Insider's edge for Vioxx plaintiff?
Madison County employee Myrna Amisch's class action suit against Merck wasn't the first, but it is on the cutting edge of recent filings against the pharmaceutical.
Five days after the drug company pulled Vioxx from the market for safety reason, Amisch of Granite City, was third in line to file in a county that also employs her.
"It's not so much for the money," Amisch said. "But to stop the company from doing this."
She decided to stop taking the drug in July because of swelling in her ankles. A stress test Amisch underwent Monday showed no problems.
"I was having shortness of breath," Amisch said. "And I knew that (Vioxx) could have had something to do with it."
Represented by the Edwardsville firm Goldenberg, Miller, Heller & Antognoli, Amisch claims in the suit filed Oct. 5, that the drug maker deceived consumers that Vioxx was a superior product over others on the market and that it hid the drug's dangerous side effects.
Amisch is a project specialist in the county's Community Development building.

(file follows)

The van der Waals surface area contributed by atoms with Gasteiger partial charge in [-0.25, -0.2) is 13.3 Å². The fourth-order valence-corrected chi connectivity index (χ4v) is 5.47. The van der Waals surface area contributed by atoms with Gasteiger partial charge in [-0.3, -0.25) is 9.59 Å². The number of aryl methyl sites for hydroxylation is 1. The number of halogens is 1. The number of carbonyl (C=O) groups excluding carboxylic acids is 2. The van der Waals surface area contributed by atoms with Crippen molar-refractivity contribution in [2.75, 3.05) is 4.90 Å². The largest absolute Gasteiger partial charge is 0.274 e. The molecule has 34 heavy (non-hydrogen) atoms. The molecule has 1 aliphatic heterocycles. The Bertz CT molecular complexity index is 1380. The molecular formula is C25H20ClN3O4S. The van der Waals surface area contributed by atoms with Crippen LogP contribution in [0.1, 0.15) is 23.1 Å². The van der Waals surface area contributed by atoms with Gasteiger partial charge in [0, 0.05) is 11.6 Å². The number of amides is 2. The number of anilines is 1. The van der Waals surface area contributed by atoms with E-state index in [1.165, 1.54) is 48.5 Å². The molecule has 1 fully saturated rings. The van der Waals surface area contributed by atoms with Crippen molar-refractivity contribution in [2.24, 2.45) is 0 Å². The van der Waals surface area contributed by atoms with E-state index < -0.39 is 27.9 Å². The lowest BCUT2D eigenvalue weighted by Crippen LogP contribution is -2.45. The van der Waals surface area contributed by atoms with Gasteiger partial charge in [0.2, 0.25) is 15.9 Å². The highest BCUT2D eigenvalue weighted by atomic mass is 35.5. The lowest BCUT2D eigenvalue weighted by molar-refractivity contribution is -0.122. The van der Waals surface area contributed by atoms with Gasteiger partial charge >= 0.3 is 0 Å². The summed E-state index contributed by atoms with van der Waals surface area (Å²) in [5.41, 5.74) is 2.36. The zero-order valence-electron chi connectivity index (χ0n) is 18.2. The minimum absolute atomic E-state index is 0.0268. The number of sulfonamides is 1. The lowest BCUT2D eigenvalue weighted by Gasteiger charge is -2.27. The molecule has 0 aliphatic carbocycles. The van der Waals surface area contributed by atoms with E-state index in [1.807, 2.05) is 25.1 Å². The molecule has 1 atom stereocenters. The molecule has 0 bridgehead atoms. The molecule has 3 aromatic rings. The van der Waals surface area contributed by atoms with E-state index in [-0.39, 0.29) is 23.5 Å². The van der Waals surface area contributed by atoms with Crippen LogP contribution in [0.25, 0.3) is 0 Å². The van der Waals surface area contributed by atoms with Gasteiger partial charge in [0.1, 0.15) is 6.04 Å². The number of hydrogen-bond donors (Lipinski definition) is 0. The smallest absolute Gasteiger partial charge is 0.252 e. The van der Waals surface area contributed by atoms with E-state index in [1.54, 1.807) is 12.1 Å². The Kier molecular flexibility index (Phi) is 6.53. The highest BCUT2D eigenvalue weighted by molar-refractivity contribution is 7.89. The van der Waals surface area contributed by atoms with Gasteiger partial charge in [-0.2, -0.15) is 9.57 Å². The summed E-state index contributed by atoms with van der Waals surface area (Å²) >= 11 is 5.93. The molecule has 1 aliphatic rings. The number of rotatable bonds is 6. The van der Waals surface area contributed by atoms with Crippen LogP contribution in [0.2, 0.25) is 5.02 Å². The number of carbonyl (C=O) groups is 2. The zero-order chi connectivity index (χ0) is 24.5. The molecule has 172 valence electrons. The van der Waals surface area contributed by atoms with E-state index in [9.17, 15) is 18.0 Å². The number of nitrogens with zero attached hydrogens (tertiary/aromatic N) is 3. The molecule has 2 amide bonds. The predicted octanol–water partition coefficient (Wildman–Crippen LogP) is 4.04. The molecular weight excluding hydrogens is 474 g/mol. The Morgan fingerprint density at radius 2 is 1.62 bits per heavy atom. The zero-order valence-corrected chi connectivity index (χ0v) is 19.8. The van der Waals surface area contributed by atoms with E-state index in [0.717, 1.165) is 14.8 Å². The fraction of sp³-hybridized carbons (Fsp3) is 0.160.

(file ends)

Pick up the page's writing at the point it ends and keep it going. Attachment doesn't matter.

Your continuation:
"The plaintiff would not have purchased Vioxx had they known of the increased risks of hypertension, stroke and/or myocardial infarcts," Amisch's complaint states.
The suit seeks to recover no more than $75,000 minus costs and interest.
Vioxx was introduced in the United States in 1999. Vioxx is a Cyclo-Oxygenase-2 (cox2) inhibitor and was used to treat arthritis and is in the class of drugs called NSAIDs (non-steroidal anti-inflammatory). Other NSAID drugs include Ibuprofen, Celebrex and Aleve.
In order to obtain a consumer market share of Vioxx, Merck requested that the FDA allow Merck to use a fast track, six-month approval process for scientific testing. The FDA allowed the request for the shortened approval process.
Merck pulled Vioxx from the market Sept. 30. Since then lawsuits have been filed in at least 10 states and a class action suit has also been filed in South Burlington, Vt. in federal court.